|Figure 6: Histopathology of port-wine stain; scattered dilated blood vessels with blood elements and endothelial proliferation in the dermis and the intervening stroma (H and E, ×400)|
|Figure 7: Histopathology of deep purple nodule; adnexal structures with intervening stroma showing dilated cavernous blood vessels filled with blood elements (H and E, ×100)|
Sturge-Weber syndrome is caused by a somatic mutation in the GNAQ gene located at 9q21.2, which is the long (q) arm of chromosome 9 at position 21.2. The enrichment of endothelial cells noted in the skin capillary malformations associated with this syndrome, is known to be induced by GNAQ mutation.
The most common manifestation of this syndrome is a port-wine stain on the face, reported in 87–90%; typically located near or around an eye or on the forehead, and varies in size and color. It generally occurs on the right side; however, bilateral involvement has been reported in 31% of cases. Proliferation of blood vessels in the brain results in abnormal brain function with subsequent development of seizures. Most patients suffer from seizures before one year of age; seen in roughly 75% of patients with unilateral brain involvement, and 95% with bilateral brain involvement. Moreover, 8–20% of patients with port-wine stain are known to suffer from neurological symptoms and the risk is about 35% when extensive bilateral facial port-wine stains are present. Interestingly, seizures were not encountered by the index case despite giant port-wine stains and large extradural vascular malformations.
The coexistence of multiple vascular malformations in the vertebral bodies (T3, T6, T7, T8, T9, T10, T11 and L2) with Sturge-Weber syndrome, is rare. Nonetheless, there have been reports of hemangiomas involving the vertebrae, unassociated with this syndrome in the literature. Most of them are symptomatic and present with symptoms of spinal cord or nerve root compression. Similarly, Fox and Onofrio also reported compression symptoms in 35 (61%) patients in a study of 59 cases of vertebral hemangiomas. Hemangiomas involving thoracic vertebrae are more likely to cause compression than those of lumbar vertebrae. It is interesting to note, that our patient is asymptomatic even though vascular malformations involved multiple thoracic and lumbar vertebrae. However, long-term follow-up may divulge the effects of vascular malformations on these vertebrae. Furthermore, the association of Sturge-Weber syndrome with C7 hemivertebra is also rare. The scoliosis and wasting of palmar muscles on right side in the index case, may be attributable to the C7 hemivertebrae. Interestingly, McMaster and David studied 104 patients, with total 154 hemivertebrae which produced scoliosis. They inferred that the development of scoliosis depends on several factors that included type of hemivertebra, its site, number, relationship to each other, and age of the patient.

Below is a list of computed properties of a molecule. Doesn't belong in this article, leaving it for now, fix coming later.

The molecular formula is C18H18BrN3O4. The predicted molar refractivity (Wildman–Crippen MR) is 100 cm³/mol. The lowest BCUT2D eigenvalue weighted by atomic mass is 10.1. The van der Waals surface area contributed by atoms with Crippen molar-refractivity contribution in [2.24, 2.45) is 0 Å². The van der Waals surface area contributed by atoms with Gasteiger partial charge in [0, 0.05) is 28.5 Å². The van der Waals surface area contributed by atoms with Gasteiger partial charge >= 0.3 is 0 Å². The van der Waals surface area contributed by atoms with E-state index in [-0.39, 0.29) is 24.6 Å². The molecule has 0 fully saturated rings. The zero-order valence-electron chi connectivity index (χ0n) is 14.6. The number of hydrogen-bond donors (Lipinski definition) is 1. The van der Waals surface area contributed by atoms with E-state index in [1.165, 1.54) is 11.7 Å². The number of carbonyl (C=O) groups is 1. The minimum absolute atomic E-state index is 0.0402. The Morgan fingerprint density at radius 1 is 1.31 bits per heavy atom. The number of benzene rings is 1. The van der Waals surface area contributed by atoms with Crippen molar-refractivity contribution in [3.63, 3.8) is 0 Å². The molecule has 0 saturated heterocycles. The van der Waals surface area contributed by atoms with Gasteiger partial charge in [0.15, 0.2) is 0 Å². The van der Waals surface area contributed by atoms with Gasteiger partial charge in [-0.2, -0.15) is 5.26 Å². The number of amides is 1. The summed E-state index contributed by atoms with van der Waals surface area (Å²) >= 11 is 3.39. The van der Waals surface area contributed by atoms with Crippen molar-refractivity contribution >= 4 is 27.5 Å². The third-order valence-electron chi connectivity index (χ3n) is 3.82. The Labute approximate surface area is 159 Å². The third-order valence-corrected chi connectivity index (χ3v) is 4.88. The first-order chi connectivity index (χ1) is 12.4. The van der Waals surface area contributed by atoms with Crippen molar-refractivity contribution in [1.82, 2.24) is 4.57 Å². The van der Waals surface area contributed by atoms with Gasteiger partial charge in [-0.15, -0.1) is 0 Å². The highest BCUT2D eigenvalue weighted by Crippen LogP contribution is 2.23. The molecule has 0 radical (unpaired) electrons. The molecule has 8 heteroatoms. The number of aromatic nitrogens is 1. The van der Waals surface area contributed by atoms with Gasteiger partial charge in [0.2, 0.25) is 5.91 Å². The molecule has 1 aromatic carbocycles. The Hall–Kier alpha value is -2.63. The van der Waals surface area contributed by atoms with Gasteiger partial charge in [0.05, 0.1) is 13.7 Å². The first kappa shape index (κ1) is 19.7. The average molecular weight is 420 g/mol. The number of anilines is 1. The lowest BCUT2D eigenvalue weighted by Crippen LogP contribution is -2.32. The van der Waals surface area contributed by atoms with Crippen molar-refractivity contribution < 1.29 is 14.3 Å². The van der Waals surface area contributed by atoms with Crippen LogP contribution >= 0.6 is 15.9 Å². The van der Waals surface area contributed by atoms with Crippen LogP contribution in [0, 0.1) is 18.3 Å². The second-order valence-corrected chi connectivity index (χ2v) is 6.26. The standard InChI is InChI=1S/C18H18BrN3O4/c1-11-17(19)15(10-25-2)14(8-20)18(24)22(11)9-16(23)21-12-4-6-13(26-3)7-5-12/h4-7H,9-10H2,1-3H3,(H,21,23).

Limb hypertrophy is the usual accompaniment of Klippel–Trenauney syndrome. Occurrence of hypertrophy of the right upper limb and right ear in the index case is notable and rare.
Approximately, 50% of these patients show ocular changes, usually on the same side as port-wine stain, involving the eyelid, anterior chamber, cornea, choroid and retina. In addition, 30–70% patients with this syndrome develop glaucoma. Absence of eye involvement in our patient is noteworthy.
In view of the multisystem involvement, multidisciplinary approach is imperative in the management of these cases. Radiation therapy and embolization are effective in the management of symptomatic patients with vertebral vascular malformations. As port-wine stain involved large areas of the body, he was advised multiple sessions of pulsed dye laser therapy for discernible areas.
Declaration of patient consent
The authors certify that they have obtained all appropriate patient consent forms. In the form, the patient has given his consent for his images and other clinical information to be reported in the journal. The patient understands that name and initials will not be published and due efforts will be made to conceal identity, but anonymity cannot be guaranteed.
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Conflicts of interest
There are no conflicts of interest.